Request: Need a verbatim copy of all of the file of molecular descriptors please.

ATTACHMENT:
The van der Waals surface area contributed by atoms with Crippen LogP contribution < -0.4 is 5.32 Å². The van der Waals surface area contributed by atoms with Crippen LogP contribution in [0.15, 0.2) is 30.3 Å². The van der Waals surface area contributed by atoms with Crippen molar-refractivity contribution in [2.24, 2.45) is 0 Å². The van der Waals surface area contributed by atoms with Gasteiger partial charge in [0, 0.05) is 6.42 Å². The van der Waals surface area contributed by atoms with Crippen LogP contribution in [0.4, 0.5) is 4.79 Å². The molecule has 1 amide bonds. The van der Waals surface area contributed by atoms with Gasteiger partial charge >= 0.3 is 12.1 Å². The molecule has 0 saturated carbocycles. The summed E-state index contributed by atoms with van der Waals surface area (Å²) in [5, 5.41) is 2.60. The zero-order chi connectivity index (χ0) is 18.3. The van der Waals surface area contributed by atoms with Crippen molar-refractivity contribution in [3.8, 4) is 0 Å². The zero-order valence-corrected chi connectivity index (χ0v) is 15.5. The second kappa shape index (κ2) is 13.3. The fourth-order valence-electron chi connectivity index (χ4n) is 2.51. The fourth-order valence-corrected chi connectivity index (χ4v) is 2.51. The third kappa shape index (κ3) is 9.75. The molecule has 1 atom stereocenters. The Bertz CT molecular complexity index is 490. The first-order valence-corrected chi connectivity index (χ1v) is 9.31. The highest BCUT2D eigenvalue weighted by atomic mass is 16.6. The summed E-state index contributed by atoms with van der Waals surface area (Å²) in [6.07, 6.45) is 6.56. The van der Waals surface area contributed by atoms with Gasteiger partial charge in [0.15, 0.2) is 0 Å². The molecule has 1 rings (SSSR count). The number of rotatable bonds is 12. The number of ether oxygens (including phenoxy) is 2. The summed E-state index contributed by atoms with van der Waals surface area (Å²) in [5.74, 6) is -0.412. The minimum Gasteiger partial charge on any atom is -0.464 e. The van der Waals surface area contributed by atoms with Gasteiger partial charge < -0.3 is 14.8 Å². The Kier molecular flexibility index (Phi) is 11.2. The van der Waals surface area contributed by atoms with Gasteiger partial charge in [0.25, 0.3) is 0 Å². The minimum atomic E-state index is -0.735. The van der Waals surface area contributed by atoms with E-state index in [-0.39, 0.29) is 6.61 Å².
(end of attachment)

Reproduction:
The van der Waals surface area contributed by atoms with Crippen LogP contribution < -0.4 is 5.32 Å². The van der Waals surface area contributed by atoms with Crippen LogP contribution in [0.15, 0.2) is 30.3 Å². The van der Waals surface area contributed by atoms with Crippen molar-refractivity contribution in [2.24, 2.45) is 0 Å². The van der Waals surface area contributed by atoms with Gasteiger partial charge in [0, 0.05) is 6.42 Å². The van der Waals surface area contributed by atoms with Crippen LogP contribution in [0.4, 0.5) is 4.79 Å². The molecule has 1 amide bonds. The van der Waals surface area contributed by atoms with Gasteiger partial charge >= 0.3 is 12.1 Å². The molecule has 0 saturated carbocycles. The summed E-state index contributed by atoms with van der Waals surface area (Å²) in [5, 5.41) is 2.60. The zero-order chi connectivity index (χ0) is 18.3. The van der Waals surface area contributed by atoms with Crippen molar-refractivity contribution in [3.8, 4) is 0 Å². The zero-order valence-corrected chi connectivity index (χ0v) is 15.5. The second kappa shape index (κ2) is 13.3. The fourth-order valence-electron chi connectivity index (χ4n) is 2.51. The fourth-order valence-corrected chi connectivity index (χ4v) is 2.51. The third kappa shape index (κ3) is 9.75. The molecule has 1 atom stereocenters. The Bertz CT molecular complexity index is 490. The first-order valence-corrected chi connectivity index (χ1v) is 9.31. The highest BCUT2D eigenvalue weighted by atomic mass is 16.6. The summed E-state index contributed by atoms with van der Waals surface area (Å²) in [6.07, 6.45) is 6.56. The van der Waals surface area contributed by atoms with Gasteiger partial charge in [0.15, 0.2) is 0 Å². The molecule has 1 rings (SSSR count). The number of rotatable bonds is 12. The number of ether oxygens (including phenoxy) is 2. The summed E-state index contributed by atoms with van der Waals surface area (Å²) in [5.74, 6) is -0.412. The minimum Gasteiger partial charge on any atom is -0.464 e. The van der Waals surface area contributed by atoms with Gasteiger partial charge < -0.3 is 14.8 Å². The Kier molecular flexibility index (Phi) is 11.2. The van der Waals surface area contributed by atoms with Gasteiger partial charge in [0.25, 0.3) is 0 Å². The minimum atomic E-state index is -0.735. The van der Waals surface area contributed by atoms with E-state index in [-0.39, 0.29) is 6.61 Å².